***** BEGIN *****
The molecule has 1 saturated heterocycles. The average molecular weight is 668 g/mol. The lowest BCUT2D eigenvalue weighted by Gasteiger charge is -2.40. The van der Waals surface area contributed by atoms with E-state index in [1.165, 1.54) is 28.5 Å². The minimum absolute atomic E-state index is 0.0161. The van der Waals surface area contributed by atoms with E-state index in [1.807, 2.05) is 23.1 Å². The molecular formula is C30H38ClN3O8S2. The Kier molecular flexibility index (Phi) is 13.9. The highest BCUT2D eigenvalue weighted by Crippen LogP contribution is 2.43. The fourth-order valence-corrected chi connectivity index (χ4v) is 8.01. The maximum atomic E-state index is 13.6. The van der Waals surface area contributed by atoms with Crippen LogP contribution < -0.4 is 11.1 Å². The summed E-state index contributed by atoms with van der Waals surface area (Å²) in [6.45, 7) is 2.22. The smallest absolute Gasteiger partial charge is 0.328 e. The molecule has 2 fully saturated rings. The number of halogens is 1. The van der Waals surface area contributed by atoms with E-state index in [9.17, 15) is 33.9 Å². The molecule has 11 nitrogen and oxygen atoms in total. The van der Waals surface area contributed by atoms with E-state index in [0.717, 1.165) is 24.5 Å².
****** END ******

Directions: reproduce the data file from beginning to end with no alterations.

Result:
The molecule has 1 saturated heterocycles. The average molecular weight is 668 g/mol. The lowest BCUT2D eigenvalue weighted by Gasteiger charge is -2.40. The van der Waals surface area contributed by atoms with E-state index in [1.165, 1.54) is 28.5 Å². The minimum absolute atomic E-state index is 0.0161. The van der Waals surface area contributed by atoms with E-state index in [1.807, 2.05) is 23.1 Å². The molecular formula is C30H38ClN3O8S2. The Kier molecular flexibility index (Phi) is 13.9. The highest BCUT2D eigenvalue weighted by Crippen LogP contribution is 2.43. The fourth-order valence-corrected chi connectivity index (χ4v) is 8.01. The maximum atomic E-state index is 13.6. The van der Waals surface area contributed by atoms with Crippen LogP contribution < -0.4 is 11.1 Å². The summed E-state index contributed by atoms with van der Waals surface area (Å²) in [6.45, 7) is 2.22. The smallest absolute Gasteiger partial charge is 0.328 e. The molecule has 2 fully saturated rings. The number of halogens is 1. The van der Waals surface area contributed by atoms with E-state index in [9.17, 15) is 33.9 Å². The molecule has 11 nitrogen and oxygen atoms in total. The van der Waals surface area contributed by atoms with E-state index in [0.717, 1.165) is 24.5 Å².